I recently complained about touchscreens. Unfortunately, there are faults in many modern interiors beyond an iPad-inspired screen. I recently spent time with a McLaren 570S, and while it too has a lackluster touchscreen, that’s not where I’m going with this. The megafast two-seater needed topping off with fuel while under my care, so I dropped by a local gas station. The particular location I chose is cursed with a very steep driveway, so I decided it would be a good idea to raise the front of the 570S. Unfortunately, there’s no button to accomplish this simple act with the optional lift system. McLaren buries the controls in a confusing menu operated by a stalk on the steering column. Why couldn’t the company fit a simple button on the dash like you find on a Porsche 918 Spyder and 911 GT3 or a Lamborghini Huracán? Its clearly a control that needs to be quickly accessible. After some understandable horn honking from other motorists, I decided that scraping the front of the 570S was preferable to getting rear-ended. Sadly, there seems to be an ongoing trend to bury simple controls, and it needs to stop.
Not to pick on the Brits, but I also had control-hiding issues with the Aston Martin DB11. The traction control can be intrusive on the powerful GT car, especially when fitted with the top-spec V-12 engine. Aston smartly offers a more laid-back Track stability control mode. Unfortunately, it’s buried in a menu that’s controlled by the steering-wheel buttons. After some thumbwheel spinning and menu selecting, you’re able to sort the preferred ESP mode. Except Aston doesn’t allow you to activate cruise control unless you’ve fully enabled the default ESP mode. It causes a juggle that shouldn’t be as complicated as it is. The DB11 simply needs a dedicated, stand-alone ESP button.
Now, before you complain and tell me that the electronic architecture on the DB11 is from Mercedes-Benz so the cruise control quirk isn’t exactly a British issue, I will segue into complaining about the Germans. The latest Mercedes E-Class (and DB11) doesn’t have preset buttons or simple track forward/back buttons for the entertainment system. Why would they give owners simple controls when they can bury all in a menu? You’ve got me. Yes, Mercedes offers a shortcut button to the audio system that’s integrated into the (optional on the DB11 for $750) touchpad that sits over the standard rotary controller, but it’s a cumbersome arrangement. Mercedes needs to take influence from Audi in this area. On models like the A5/S5 Sportback, the round volume knob can be toggled right and left to juggle presets or tracks. Slick.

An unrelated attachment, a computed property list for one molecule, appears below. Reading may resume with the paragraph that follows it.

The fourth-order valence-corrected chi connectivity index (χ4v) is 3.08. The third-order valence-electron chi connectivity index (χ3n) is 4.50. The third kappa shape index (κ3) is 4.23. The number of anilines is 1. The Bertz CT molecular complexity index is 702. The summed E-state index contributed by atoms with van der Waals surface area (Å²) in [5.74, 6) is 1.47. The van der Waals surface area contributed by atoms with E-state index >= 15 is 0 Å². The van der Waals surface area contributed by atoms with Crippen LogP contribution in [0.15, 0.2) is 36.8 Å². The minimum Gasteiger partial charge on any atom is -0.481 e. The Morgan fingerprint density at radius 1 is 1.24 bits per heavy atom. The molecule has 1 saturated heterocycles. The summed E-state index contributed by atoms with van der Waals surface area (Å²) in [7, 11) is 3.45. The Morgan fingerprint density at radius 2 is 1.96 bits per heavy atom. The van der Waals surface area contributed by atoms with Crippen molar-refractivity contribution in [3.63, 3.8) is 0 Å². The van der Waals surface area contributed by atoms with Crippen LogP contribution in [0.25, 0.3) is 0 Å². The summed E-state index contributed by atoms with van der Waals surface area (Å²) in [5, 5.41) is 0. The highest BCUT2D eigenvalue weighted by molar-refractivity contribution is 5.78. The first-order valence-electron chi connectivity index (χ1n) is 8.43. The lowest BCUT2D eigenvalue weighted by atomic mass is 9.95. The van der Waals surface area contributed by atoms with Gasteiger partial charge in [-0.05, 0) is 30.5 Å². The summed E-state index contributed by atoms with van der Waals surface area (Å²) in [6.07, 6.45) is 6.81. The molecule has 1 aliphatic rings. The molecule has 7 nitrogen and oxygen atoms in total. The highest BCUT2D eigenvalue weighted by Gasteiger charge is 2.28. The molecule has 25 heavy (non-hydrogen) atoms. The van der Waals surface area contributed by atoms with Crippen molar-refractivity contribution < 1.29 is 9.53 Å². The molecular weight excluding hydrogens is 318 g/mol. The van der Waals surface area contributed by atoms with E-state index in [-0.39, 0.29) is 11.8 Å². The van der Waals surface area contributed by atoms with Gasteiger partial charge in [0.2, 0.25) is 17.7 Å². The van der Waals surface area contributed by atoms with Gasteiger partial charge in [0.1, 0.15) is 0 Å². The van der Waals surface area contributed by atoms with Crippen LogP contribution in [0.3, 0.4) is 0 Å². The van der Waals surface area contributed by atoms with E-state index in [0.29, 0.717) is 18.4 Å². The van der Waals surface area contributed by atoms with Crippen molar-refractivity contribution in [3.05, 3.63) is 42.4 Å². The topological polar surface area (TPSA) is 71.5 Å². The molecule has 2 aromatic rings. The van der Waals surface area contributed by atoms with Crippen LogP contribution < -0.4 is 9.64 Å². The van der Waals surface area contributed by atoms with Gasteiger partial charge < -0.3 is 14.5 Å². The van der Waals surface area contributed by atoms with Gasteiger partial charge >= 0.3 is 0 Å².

BMW seems to get it, too. The company fits dedicated track forward and back buttons and they also take preset buttons to the next level—they aren’t reserved solely for radio stations. You’re able to program nearly any function into the presets—your spouse’s mobile number, navigation to your home or work, turn on and off the split-screen map, etc. It’s very handy. Plus, BMW puts mode shortcut buttons for iDrive around the rotary controller. Mercedes seems to think you want those buttons on the dash, forcing you to move your hand from the dash to the rotary controller and back. Not smart.
Chassis adjustments also need dedicated buttons. I’ve spent a significant amount of time in various Mercedes models fitted with adjustable air suspension. It’s a good system, but the softest Comfort mode is preferred at low speeds, and the middle Sport setting is nicer at higher speeds to tighten up the body control. Unfortunately, non-AMG models don’t carry a separate suspension button. You can set up a certain level of quick adjustment via the Individual drive mode, but it’s not nearly as simple as a hard button strictly for the dampers. BMW M and Mercedes-AMG understand this and fit buttons for more features. They should do the same for their more pedestrian models.
Funny enough, it’s not just the automakers going down the button-killing route. My flight home from Europe after the launch of the DB11 V8 in September 2017 reminded me of this. Delta Airlines’ Boeing 767 buries the volume, overhead light, and flight attendant call buttons in the lackluster touchscreen for its inflight entertainment system. Not nice.
I don’t want a button fest like what’s found on the first-generation Porsche Panamera, but I do feel strongly that certain functions need quick, easy access. I understand that integrating optional features like front suspension lift into a menu is particularly appealing as it helps avoid blank buttons on lower-spec vehicles, but there needs to be some logic. As cars get more and more complicated and gain further features, engineers need to stop and think whether it’s worth saving money to simply bury a function in a menu or touchscreen instead of fitting a dedicated hard button. Ford did a reset and started fitting dedicated buttons again after its MyFord Touch (and MyLincoln Touch) debacle. Let’s hope other companies do the same.